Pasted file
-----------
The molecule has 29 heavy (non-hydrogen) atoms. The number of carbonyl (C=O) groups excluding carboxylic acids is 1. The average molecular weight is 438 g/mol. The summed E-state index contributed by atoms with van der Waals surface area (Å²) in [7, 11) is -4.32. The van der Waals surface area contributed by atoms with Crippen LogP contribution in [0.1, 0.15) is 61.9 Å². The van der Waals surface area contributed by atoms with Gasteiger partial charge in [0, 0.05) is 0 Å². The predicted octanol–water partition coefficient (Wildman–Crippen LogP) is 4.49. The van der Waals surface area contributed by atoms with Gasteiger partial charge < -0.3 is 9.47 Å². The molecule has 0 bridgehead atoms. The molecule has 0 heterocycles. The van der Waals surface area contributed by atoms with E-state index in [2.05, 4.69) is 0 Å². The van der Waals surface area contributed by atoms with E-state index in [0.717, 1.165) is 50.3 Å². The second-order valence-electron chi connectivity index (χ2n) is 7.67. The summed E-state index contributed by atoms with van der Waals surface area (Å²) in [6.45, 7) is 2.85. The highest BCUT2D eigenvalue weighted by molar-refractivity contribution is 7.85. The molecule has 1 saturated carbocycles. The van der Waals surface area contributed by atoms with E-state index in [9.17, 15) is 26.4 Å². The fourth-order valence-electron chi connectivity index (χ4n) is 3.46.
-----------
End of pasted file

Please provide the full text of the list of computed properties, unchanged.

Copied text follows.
The molecule has 29 heavy (non-hydrogen) atoms. The number of carbonyl (C=O) groups excluding carboxylic acids is 1. The average molecular weight is 438 g/mol. The summed E-state index contributed by atoms with van der Waals surface area (Å²) in [7, 11) is -4.32. The van der Waals surface area contributed by atoms with Crippen LogP contribution in [0.1, 0.15) is 61.9 Å². The van der Waals surface area contributed by atoms with Gasteiger partial charge in [0, 0.05) is 0 Å². The predicted octanol–water partition coefficient (Wildman–Crippen LogP) is 4.49. The van der Waals surface area contributed by atoms with Gasteiger partial charge < -0.3 is 9.47 Å². The molecule has 0 bridgehead atoms. The molecule has 0 heterocycles. The van der Waals surface area contributed by atoms with E-state index in [2.05, 4.69) is 0 Å². The van der Waals surface area contributed by atoms with E-state index in [0.717, 1.165) is 50.3 Å². The second-order valence-electron chi connectivity index (χ2n) is 7.67. The summed E-state index contributed by atoms with van der Waals surface area (Å²) in [6.45, 7) is 2.85. The highest BCUT2D eigenvalue weighted by molar-refractivity contribution is 7.85. The molecule has 1 saturated carbocycles. The van der Waals surface area contributed by atoms with E-state index in [9.17, 15) is 26.4 Å². The fourth-order valence-electron chi connectivity index (χ4n) is 3.46.